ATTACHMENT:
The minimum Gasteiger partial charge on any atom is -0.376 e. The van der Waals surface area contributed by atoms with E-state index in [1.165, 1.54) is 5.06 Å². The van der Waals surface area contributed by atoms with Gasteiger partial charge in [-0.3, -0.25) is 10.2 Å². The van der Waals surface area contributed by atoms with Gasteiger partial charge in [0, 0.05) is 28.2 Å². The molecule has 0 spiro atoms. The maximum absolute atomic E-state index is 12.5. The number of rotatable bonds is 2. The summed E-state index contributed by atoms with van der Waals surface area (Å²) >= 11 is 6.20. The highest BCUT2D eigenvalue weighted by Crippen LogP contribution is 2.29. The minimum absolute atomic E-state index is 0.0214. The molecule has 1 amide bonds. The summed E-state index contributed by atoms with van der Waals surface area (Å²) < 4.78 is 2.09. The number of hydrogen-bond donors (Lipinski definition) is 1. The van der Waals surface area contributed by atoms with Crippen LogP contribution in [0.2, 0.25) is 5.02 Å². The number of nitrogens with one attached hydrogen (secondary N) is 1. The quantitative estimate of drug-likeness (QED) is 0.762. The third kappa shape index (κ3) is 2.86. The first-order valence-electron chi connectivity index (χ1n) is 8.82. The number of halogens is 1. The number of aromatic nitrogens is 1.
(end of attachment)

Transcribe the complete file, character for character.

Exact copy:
The minimum Gasteiger partial charge on any atom is -0.376 e. The van der Waals surface area contributed by atoms with E-state index in [1.165, 1.54) is 5.06 Å². The van der Waals surface area contributed by atoms with Gasteiger partial charge in [-0.3, -0.25) is 10.2 Å². The van der Waals surface area contributed by atoms with Gasteiger partial charge in [0, 0.05) is 28.2 Å². The molecule has 0 spiro atoms. The maximum absolute atomic E-state index is 12.5. The number of rotatable bonds is 2. The summed E-state index contributed by atoms with van der Waals surface area (Å²) >= 11 is 6.20. The highest BCUT2D eigenvalue weighted by Crippen LogP contribution is 2.29. The minimum absolute atomic E-state index is 0.0214. The molecule has 1 amide bonds. The summed E-state index contributed by atoms with van der Waals surface area (Å²) < 4.78 is 2.09. The number of hydrogen-bond donors (Lipinski definition) is 1. The van der Waals surface area contributed by atoms with Crippen LogP contribution in [0.2, 0.25) is 5.02 Å². The number of nitrogens with one attached hydrogen (secondary N) is 1. The quantitative estimate of drug-likeness (QED) is 0.762. The third kappa shape index (κ3) is 2.86. The first-order valence-electron chi connectivity index (χ1n) is 8.82. The number of halogens is 1. The number of aromatic nitrogens is 1.